To the average Christian, the Biblical significance of the word Pentecost has been pulled from its Biblical roots, and has become a catch-phrase solely designating the events described in Acts 2. Therefore, the word Pentecostal has become an adjective to describe any supernatural manifestations which are believed to be like those described in Acts 2 and elsewhere in the Book of Acts, and to describe those individuals and groups which claim to experience those manifestations and attribute them to the power of the Holy Spirit. This would particularly include "speaking in tongues" and instantaneous healing.



What does the word charismatic mean in general?


The word charismatic is derived from the Greek word charisma, which means gift. Thus the word charismatic, even in non-religious circles, is used as an adjective to describe a certain type of person who has "a special quality of leadership that captures the popular imagination and inspires allegiance and devotion." (Webster's New World Dictionary, Second College Ed.) The implication is that he or she was "gifted" with this quality by an outside source such as God or Fate.


However, in religious circles the word charismatic is almost exclusively used in relationship to the following passage in the letter of Paul to the Corinthians:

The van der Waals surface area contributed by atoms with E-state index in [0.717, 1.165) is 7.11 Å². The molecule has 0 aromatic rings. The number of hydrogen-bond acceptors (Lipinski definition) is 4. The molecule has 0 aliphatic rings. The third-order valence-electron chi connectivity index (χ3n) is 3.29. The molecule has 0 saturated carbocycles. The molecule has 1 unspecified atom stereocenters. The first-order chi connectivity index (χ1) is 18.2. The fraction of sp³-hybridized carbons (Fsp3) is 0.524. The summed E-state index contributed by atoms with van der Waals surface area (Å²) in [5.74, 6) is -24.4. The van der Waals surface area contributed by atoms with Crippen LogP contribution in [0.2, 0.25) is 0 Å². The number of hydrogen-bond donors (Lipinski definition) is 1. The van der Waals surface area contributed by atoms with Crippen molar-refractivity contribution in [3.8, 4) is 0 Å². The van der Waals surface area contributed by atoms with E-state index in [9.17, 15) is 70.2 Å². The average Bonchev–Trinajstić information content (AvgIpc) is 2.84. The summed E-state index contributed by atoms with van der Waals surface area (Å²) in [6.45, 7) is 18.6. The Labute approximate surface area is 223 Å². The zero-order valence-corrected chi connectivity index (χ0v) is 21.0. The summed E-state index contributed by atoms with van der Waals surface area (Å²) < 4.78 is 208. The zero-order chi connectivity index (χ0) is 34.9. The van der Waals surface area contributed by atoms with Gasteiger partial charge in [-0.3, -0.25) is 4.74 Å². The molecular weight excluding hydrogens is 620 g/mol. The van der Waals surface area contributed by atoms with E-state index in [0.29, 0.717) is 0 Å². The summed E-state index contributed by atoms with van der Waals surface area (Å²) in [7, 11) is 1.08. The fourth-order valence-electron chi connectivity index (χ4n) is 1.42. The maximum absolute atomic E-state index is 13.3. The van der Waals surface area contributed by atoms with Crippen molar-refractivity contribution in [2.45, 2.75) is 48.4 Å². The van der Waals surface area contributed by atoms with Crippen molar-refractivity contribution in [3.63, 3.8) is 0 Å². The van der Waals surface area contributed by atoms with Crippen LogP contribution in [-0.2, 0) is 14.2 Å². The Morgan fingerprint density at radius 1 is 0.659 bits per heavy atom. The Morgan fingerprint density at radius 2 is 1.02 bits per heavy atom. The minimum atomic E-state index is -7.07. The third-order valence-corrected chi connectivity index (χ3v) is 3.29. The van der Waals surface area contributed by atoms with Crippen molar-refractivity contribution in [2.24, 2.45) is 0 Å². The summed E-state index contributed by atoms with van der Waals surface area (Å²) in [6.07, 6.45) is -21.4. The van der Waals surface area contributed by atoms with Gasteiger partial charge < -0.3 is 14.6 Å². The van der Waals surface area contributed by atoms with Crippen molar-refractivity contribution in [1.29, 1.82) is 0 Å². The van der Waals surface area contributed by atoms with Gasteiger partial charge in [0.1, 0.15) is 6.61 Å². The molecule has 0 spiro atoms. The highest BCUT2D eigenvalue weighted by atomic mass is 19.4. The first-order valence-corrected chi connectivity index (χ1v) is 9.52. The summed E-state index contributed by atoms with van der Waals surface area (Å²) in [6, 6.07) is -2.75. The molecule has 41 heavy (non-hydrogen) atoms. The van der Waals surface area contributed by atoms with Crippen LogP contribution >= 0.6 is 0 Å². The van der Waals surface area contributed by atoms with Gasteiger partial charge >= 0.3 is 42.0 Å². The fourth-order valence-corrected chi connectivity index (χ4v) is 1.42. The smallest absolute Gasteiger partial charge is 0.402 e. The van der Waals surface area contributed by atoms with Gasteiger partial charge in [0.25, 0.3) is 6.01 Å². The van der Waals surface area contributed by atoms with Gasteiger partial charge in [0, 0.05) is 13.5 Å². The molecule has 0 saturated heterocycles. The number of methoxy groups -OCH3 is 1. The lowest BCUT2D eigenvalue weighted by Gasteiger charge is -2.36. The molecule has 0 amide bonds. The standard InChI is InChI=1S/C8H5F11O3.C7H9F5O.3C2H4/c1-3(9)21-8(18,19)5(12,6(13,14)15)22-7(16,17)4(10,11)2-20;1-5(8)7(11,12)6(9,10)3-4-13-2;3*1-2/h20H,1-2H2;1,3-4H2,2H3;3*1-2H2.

1 Cor 12:1-11


3 Now about spiritual gifts [from charisma], brothers, I do not want you to be ignorant…


4 There are different kinds of gifts, but the same Spirit.


5 There are different kinds of service, but the same Lord.


6 There are different kinds of working, but the same God works all of them in all men.


7 Now to each one the manifestation of the Spirit is given for the common good.


8 To one there is given through the Spirit the message of wisdom, to another the message of knowledge by means of the same Spirit,


9 to another faith by the same Spirit, to another gifts of healing by that one Spirit,


10 to another miraculous powers, to another prophecy, to another distinguishing between spirits, to another speaking in different kinds of tongues, and to still another the interpretation of tongues.